A colleague recently posted a link to a study that focused on spousal bereavement, or in layman’s terms, the feelings we experience when we lose a loved partner. There are multiple studies on the impact of health after the death of a partner and there is a resultant increase in GP visits for both physical and mental ailments (1).
With all those increased visits to the GP, there comes with it the potential for the GP themselves to feel helpless as a caring health practitioner. Having a sad and bereft person sitting in front of you may not be the regular focus of their practice and there are always time pressures involved. Hence the potential for patients being offered a ‘diagnosis’ of depression (2) and anti-depressants are prescribed as a relatively cheap intervention for people’s suffering. Albeit, with only a small benefit (3). Importantly, in this interaction, we need to acknowledge that most people visiting the GP don’t want to keep feeling the way they feel and are pleased with a label and a solution.
AND THE MORAL OF THE STORY IS?
My long-winded point is that we can be prone to pathologize* something that is completely, whilst unfortunate, normal. It is normal to feel anxious, sad, etc. and the question arises when does this cross over into something abnormal or into a ‘diagnosable’ condition? Perhaps the practitioner is relieved to give it a name, or equally, perhaps the patient is? Either way everyone’s intention is to ease suffering.
Over diagnosis and over prescription for depression is concerning, but what’s the link to pain?
PAIN IS NORMAL
Pain is normal. It might be irritating, confronting or downright awful but it’s infrequently insufferable. And on most days, pain is essential for our survival. It protects us from touching hot things that will burn us, it causes us to stop the flow of blood when we cut our finger, it makes us stop and rest when we’ve torn a ligament in our ankle and it stops us overloading to the point of heatstroke in an Ironman competition.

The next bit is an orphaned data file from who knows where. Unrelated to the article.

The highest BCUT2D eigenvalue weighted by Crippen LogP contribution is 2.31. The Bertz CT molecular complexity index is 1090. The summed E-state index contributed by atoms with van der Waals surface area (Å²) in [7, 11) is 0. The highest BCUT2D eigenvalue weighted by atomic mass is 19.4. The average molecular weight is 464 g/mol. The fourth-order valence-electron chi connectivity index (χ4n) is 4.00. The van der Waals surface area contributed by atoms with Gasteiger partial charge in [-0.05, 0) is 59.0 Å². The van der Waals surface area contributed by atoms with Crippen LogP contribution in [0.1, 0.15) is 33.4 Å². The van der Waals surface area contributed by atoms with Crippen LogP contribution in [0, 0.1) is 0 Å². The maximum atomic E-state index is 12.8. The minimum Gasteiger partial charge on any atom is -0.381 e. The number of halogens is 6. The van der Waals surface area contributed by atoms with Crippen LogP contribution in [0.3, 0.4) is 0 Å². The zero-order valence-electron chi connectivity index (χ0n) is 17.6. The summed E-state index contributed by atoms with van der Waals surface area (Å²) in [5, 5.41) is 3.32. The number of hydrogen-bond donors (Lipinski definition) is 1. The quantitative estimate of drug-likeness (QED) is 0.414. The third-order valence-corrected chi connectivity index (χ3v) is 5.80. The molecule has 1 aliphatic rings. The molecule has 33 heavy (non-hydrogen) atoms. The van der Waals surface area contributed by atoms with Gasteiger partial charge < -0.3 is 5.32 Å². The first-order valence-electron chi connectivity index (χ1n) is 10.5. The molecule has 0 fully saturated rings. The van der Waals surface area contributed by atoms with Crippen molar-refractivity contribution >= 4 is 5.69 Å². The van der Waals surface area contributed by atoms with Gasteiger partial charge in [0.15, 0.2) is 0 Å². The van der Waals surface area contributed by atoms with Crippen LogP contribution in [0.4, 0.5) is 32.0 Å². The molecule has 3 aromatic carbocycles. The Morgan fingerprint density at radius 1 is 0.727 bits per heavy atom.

We are all at risk of pathologising something that is normal and it worries me when this message comes thick and fast from the medical voice of authority:
there is something (or everything) wrong with your posture
there is something wrong with your bones, ligaments, muscles, nerves, etc
there is something wrong with your desk, your shoes, your style etc.
there is something wrong with your running style, your swimming style, etc
there is something wrong with the food you eat, etc
there is something wrong with you!
And now, let’s fix that, with corrective exercises, corrective food, corrective supplements, corrective treatment (I know that’s my bit). There is a place for some of these things, we could all move more, eat better, sleep more, wear better shoes, be more mindful, hug more and take deeper breaths. But there is no getting away from the fact that pain is normal.
I’ll admit I’m as intolerant of pain as the next person. I’ll frequently reach for ibuprofen at the onset of a migraine or ask a colleague for a treatment when I have an aching low back. But I know that what I’m experiencing is normal. I listen to what the pain is trying to tell me (don’t drink red wine or lift mattresses by myself) and I take measures, where possible, to alleviate any predisposing factors.
SO LET'S FIND OUT WHAT'S RIGHT WITH YOU.
Disclaimer: there are times when pain isn’t normal and becomes the alarm bell that won’t stop ringing, and if all sinister reasons have been ruled out then we are left only with complex uncertainty, but that story is for another BLOG.
1. Charlton R, Sheahan K, Smith G, Campbell I. Spousal bereavement – implications for health. Fam Pract 2001;18:614–8.
2. Stroebe M, Henk S, Stroebe W. Health outcomes of bereavement. Lancet 2007;370:1960–73.
3. Kirsch I. (2009). The emperor’s new drugs: Exploding the antidepressant myth. London, UK: Bodley Head.
This is a link to the article that sparked my BLOG:
* Pathologize = to take some way of reacting, feeling, or being and to treat it as a disease.